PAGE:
The UK government’s ambitions to become a global hub for the cryptocurrency industry aren’t shared by MPs, research from the communications, advocacy and research agency SEC Newgate has found.
The agency’s quarterly index of MPs’ attitudes towards the cryptocurrency industry (for 1 March to 1 May 2022) found that debate around the sector had slumped in the House of Commons and on social media.
Only around 14 MPs out of the 650 who sit in the House of Commons mentioned cryptocurrency-related terms, including ‘blockchain’, ‘Bitcoin’, ‘Ethereum’, ‘crypto’ and ‘cryptocurrency’, in Parliament or on social media.
The figure was down from 22 in the December to February period, and further down from SEC Newgate’s first report from March 2021 which found more than 40 Members of Parliament had openly referred to cryptocurrency.
The figures will no doubt disappoint those in the Treasury and the cryptocurrency industry who want MPs to take the sector more seriously.
The research did find that the most vocal MP on the subject, former Health Secretary Matt Hancock, has been positive about the industry. He recently told Crypto AM that it was his ‘mission’ to make the UK love crypto.
Other movers and shakers in the regulatory debate include City minister John Glen, as well as Labour’s Chi Onwurah, a technologist who has previously warned that the government’s Online Safety Bill does not adequately encapsulate the developments of the blockchain industry.
Some of the contributions in the House of Commons came during the 7 March debate on the Economic Crime (Transparency and Enforcement) Bill, during which MPs including the Shadow Home Secretary Yvette Cooper and Conservative MP Damien Collins, expressed worries that cryptocurrencies could be used to avoid sanctions.
More positive sentiments over the period came from trade minister Penny Mordaunt, who held a meeting with the president of the Texas Blockchain Council, Lee Bratcher, in mid-April.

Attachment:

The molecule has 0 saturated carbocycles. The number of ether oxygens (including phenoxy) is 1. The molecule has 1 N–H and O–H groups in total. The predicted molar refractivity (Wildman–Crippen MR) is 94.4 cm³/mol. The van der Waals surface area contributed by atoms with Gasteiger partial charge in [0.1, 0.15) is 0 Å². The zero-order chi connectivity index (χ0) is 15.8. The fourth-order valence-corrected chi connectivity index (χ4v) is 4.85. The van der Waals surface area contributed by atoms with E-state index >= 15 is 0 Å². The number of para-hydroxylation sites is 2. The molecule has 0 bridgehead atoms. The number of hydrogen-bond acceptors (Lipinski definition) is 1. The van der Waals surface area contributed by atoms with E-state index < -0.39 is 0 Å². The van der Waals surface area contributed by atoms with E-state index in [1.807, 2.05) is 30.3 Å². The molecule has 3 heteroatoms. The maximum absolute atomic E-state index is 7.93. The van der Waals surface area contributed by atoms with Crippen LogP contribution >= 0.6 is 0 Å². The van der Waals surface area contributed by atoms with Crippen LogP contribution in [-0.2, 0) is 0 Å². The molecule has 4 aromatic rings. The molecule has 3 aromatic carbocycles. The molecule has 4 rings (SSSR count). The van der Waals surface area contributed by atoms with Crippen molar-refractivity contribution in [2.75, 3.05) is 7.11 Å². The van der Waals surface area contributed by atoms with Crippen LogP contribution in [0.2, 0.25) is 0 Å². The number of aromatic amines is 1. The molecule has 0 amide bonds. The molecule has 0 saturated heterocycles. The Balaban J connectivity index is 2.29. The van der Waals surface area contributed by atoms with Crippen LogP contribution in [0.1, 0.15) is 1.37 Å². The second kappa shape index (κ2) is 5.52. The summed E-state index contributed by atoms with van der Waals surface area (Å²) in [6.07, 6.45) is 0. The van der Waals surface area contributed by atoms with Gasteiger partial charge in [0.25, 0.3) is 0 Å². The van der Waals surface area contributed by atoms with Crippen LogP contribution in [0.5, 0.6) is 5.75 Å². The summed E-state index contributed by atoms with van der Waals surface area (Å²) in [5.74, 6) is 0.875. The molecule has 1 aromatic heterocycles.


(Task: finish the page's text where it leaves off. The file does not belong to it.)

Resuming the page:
Separately, SNP MP Martin Docherty-Hughes noted that technology could help “play a part” in building trust and transparency in voting systems, ahead of meeting of the All-Parliamentary Group (APPG) on Blockchain. The group is not to be confused with the APPG on Crypto and Digital Assets, which was launched in January and is chaired by the SNP’s Dr Lisa Cameron.
Its vice-chairs include Docherty-Hughes, Conservative MP and member of the Treasury Select Committee Harriett Baldwin, non-affiliated peer Lord Taylor of Warwick, and Conservative MP and member of the Business Select Committee Alexander Stafford.
Across all platforms, Conservatives MPs mentioned cryptocurrency (and related terms) the most, with Labour and the SNP trailing. Though Liberal Democrat MPs have not recently spoken on the topic, the party’s Business Spokesperson Sarah Olney confirmed in 2021 that it was broadly supportive of the industry.
The research comes at a pivotal for the cryptocurrency industry. Boris Johnson’s government has stressed that “the UK is open for business and open for crypto businesses”, while financial regulator the FCA has run so-called ‘CryptoSprints’ with industry figures to help boost its knowledge on the sector as it seeks to regulate it.
The Treasury has also unveiled plans to recognise and regulate some stablecoins (which mimic and mirror the price of major fiat currencies like the US dollar and Euro), commission the Royal Mint to produce a non-fungible token (for summer 2022), and charge The Law Commission to investigate the legal status of Decentralised Autonomous Organisation (DAOs).
Understatedly, it has not all been positive noises from the UK’s institutions and regulators towards the crypto industry. Bank of England Governor Andrew Bailey used an April speech to warn that digital assets were the new “front line” in criminal scams.
G7 leaders have also called for swift regulations to be introduced on the cryptocurrency industry after the industry saw a crash in May.
Meanwhile, across the Atlantic, US Treasury Secretary Janet Yellen said it was “highly appropriate” for legislation around stablecoins to be published this year.
Ian Silvera, cryptocurrency and digital assets lead at SEC Newgate UK, said it was worrying that UK MPs still seem to be almost publicly silent on the cryptocurrency industry.
“London and Britain take great pride in being one of the world’s leading financial hubs and a champion of the fintech sector,” he said.
“However, rather than seeing blockchain technology as a post-Brexit dividend, the country could become a laggard and take its cues from other lawmakers if our own MPs, who sit at the heart of our democracy, aren’t further informed about the potential pros and cons of cryptocurrency.
“Education of policymakers remains a top priority for the crypto sector at this crucial time as global governments and regulators are evaluating their own approaches to crypto.
“Crypto has the power to transform traditional financial services and it is important that we help policymakers develop their understanding of the sector, the potential benefits of a well-regulated crypto sector, and the post-Brexit opportunities for the UK in terms of jobs, economy and innovation.”